“One of the biggest ways to conserve energy is the lighting in a home, and so we’re trying to promote the use of [compact fluorescent] lighting in homes,” Kuennan said.
The first step in the lighting project is to mail out 74,500 Earthmate bulbs along with brochures and marketing materials that will direct customers to a new Glendale Water & Power website and online catalog for energy efficient appliances and information, he said.
Compact fluorescent bulbs have the potential to save residents about $65 per year, per bulb, he said.
Also included in the budget is $250,000 over 2 1/2 years for a new affordable housing program that will offer developers financial incentives to install energy-efficient features in affordable housing projects, according to a city staff report.
New and existing affordable housing projects approved by the city’s Community Development and Housing Department would be eligible for funds to help pay for energy-efficient windows and water heating, improved insulation and lighting.
The budget approved Tuesday also includes $300,000 to help developers pay for Leadership in Energy Efficiency and Design certification, which means a developer met a set of nationally recognized green building guidelines.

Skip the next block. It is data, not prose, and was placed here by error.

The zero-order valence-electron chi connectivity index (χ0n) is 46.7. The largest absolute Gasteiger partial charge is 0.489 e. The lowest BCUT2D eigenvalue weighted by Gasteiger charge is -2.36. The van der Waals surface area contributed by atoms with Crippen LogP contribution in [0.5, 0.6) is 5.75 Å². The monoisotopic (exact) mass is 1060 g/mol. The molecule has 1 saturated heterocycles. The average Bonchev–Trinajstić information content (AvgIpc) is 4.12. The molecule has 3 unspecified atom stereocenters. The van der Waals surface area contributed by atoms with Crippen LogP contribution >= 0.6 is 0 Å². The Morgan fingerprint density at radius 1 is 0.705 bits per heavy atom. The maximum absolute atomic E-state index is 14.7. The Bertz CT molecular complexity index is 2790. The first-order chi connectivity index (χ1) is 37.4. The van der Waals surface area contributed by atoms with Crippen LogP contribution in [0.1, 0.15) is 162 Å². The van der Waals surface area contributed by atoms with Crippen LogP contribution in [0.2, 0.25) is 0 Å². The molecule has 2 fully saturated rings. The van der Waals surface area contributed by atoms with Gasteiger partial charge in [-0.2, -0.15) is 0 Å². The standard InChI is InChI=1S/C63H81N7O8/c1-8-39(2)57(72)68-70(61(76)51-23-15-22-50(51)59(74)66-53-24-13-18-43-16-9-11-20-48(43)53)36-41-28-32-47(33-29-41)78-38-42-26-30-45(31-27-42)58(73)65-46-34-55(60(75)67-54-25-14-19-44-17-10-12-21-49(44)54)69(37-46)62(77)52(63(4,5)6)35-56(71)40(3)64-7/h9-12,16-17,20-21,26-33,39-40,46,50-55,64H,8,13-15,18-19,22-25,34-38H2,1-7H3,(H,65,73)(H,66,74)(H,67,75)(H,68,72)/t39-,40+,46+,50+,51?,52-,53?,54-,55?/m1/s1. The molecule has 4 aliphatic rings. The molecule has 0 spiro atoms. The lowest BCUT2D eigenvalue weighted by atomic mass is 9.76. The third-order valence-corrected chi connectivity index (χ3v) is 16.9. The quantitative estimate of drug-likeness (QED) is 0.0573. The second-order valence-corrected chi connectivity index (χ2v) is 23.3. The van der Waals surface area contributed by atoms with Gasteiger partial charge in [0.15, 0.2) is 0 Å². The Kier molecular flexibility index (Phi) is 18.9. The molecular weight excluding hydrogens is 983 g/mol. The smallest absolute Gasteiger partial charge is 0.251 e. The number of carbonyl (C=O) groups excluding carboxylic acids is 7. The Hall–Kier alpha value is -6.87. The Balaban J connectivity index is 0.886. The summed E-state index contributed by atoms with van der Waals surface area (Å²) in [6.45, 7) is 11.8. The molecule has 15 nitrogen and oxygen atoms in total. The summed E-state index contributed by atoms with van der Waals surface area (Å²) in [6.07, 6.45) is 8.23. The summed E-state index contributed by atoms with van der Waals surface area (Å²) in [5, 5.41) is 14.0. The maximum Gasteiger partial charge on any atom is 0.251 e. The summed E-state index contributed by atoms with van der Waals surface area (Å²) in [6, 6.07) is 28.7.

The programs join a lengthy list of other rebates and incentives for residents and local businesses, which have won California Municipal Utilities Assn. awards the last several years, said Glenn Steiger, Glendale Water & Power’s recently appointed general manager.
In 2005, the agency won an award for its Smart Business Energy Savings program, which targets hard-to-reach small businesses for free energy surveys and installations up to $1,000 in value.
A Glendale Water & Power incentive for apartment building owners to install Energy Star air conditioners won in 2006, and the utility’s “Cool Care” program, which subsidizes the cost of new refrigerators for low-income residents, was honored in March.
“That speaks volumes in terms of the effectiveness of our programs,” Steiger said.
“So in the brief time that I’ve been here, my opinion is that we’re allocating properly in the right areas and quite frankly the programs that I see that we have in place are so effective that they are now an ongoing sustainable part of our supply plan, which is quite unusual and does bode well for our future.”